The understanding that the discipline and practice of archival science requires reinvention in the light of digital technologies is not new, and there have been numerous initiatives and developments to address this. In the UK context, we have seen the launch of new Master’s level programmes in digital curation and digital asset management, and technical traineeships organised by The National Archives. In cultural heritage institutions, the concept of ‘collections as data’ has emerged, where computational methods and tools are leveraged to work with archival (and other) collections. More broadly, the challenges for practitioners and researchers who work with archival collections, and the enhanced possibilities for scholarship through the application of computational methods and tools to the archival problem space, as well as, more fundamentally, through the integration of ‘computational thinking’ with ‘archival thinking’, have led to the identification of Computational Archival Science as a new, transdisciplinary field of study, concerned with the application of computational methods and resources to large-scale records/archives processing, analysis, storage, and access, with aim of improving efficiency, productivity and precision, in support of recordkeeping, appraisal, arrangement and description, preservation and access decisions, and engaging and undertaking research with archival material (e.g. Marciano et al., 2018).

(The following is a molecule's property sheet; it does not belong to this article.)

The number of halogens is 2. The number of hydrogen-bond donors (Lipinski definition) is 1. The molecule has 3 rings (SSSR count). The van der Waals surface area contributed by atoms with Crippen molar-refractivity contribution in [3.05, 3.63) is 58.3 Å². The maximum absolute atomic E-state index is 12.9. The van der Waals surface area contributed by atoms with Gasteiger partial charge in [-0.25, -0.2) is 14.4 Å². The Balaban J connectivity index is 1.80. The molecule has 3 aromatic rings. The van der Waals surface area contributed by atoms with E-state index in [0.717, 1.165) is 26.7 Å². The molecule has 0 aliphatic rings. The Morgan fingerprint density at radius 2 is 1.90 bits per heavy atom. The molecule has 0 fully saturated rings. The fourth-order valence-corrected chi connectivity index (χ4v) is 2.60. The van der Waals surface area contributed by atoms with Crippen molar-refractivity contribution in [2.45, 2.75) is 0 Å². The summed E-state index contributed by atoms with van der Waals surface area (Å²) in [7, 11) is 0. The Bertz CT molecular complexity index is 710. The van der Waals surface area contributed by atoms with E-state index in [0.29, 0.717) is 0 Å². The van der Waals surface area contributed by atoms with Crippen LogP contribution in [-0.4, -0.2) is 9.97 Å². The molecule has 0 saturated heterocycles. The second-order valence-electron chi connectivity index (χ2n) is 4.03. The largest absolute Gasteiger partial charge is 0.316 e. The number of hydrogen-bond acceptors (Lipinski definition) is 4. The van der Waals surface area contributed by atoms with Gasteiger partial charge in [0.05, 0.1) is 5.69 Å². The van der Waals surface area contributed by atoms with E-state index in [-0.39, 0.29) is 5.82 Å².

The aim of this workshop is to bring together people either involved in or with an interest in these developments, in order to reflect on what has been achieved so far, to share emerging practice, and to consider how the work of developing curricula (whether undergraduate, postgraduate and CPD) centred on computational treatments of archival collections might best be taken forward. In particular, the workshop aims to
identify some of the building blocks for curricula designed to prepare the next generation of archivists (and information professionals more broadly) to meet the evolving needs of working with digital collections.

References:
Marciano, R., et al. (2018). Archival records and training in the Age of Big Data. In J. Percell , L. C. Sarin , P. T. Jaeger , J. C. Bertot (Eds.), Re-Envisioning the MLS: Perspectives on the Future of Library and Information Science Education (Advances in Librarianship, Volume 44B, pp.179-199). Emerald Publishing Limited. http://dcicblog.umd.edu/cas/wp-content/uploads/sites/13/2017/06/Marciano-et-al-Archival-Records-and-Training-in-the-Age-of-Big-Data-final.pdf.

Imagining a Human Rights Digital Archives Network as a Political Shield

Facilitator: Itza Carbajal

Seminar Room 4

10:30 – 14:30